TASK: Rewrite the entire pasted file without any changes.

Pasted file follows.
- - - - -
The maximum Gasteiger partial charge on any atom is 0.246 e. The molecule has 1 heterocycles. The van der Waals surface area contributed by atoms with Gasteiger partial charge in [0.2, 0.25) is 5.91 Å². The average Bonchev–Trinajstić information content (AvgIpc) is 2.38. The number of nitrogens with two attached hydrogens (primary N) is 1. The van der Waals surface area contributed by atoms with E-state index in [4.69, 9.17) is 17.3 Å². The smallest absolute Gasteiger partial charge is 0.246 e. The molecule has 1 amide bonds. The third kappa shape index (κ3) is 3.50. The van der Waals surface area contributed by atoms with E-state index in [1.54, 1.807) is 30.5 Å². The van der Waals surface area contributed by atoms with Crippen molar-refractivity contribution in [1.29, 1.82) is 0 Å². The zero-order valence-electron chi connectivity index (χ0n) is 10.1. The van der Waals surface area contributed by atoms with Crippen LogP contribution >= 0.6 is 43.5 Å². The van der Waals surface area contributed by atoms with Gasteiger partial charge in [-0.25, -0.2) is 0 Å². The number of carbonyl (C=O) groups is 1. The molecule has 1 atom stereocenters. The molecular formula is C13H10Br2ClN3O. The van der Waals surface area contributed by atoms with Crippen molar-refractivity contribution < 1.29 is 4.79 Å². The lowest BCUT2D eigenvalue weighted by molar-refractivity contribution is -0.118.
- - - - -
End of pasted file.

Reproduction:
The maximum Gasteiger partial charge on any atom is 0.246 e. The molecule has 1 heterocycles. The van der Waals surface area contributed by atoms with Gasteiger partial charge in [0.2, 0.25) is 5.91 Å². The average Bonchev–Trinajstić information content (AvgIpc) is 2.38. The number of nitrogens with two attached hydrogens (primary N) is 1. The van der Waals surface area contributed by atoms with E-state index in [4.69, 9.17) is 17.3 Å². The smallest absolute Gasteiger partial charge is 0.246 e. The molecule has 1 amide bonds. The third kappa shape index (κ3) is 3.50. The van der Waals surface area contributed by atoms with E-state index in [1.54, 1.807) is 30.5 Å². The van der Waals surface area contributed by atoms with Crippen molar-refractivity contribution in [1.29, 1.82) is 0 Å². The zero-order valence-electron chi connectivity index (χ0n) is 10.1. The van der Waals surface area contributed by atoms with Crippen LogP contribution >= 0.6 is 43.5 Å². The van der Waals surface area contributed by atoms with Gasteiger partial charge in [-0.25, -0.2) is 0 Å². The number of carbonyl (C=O) groups is 1. The molecule has 1 atom stereocenters. The molecular formula is C13H10Br2ClN3O. The van der Waals surface area contributed by atoms with Crippen molar-refractivity contribution < 1.29 is 4.79 Å². The lowest BCUT2D eigenvalue weighted by molar-refractivity contribution is -0.118.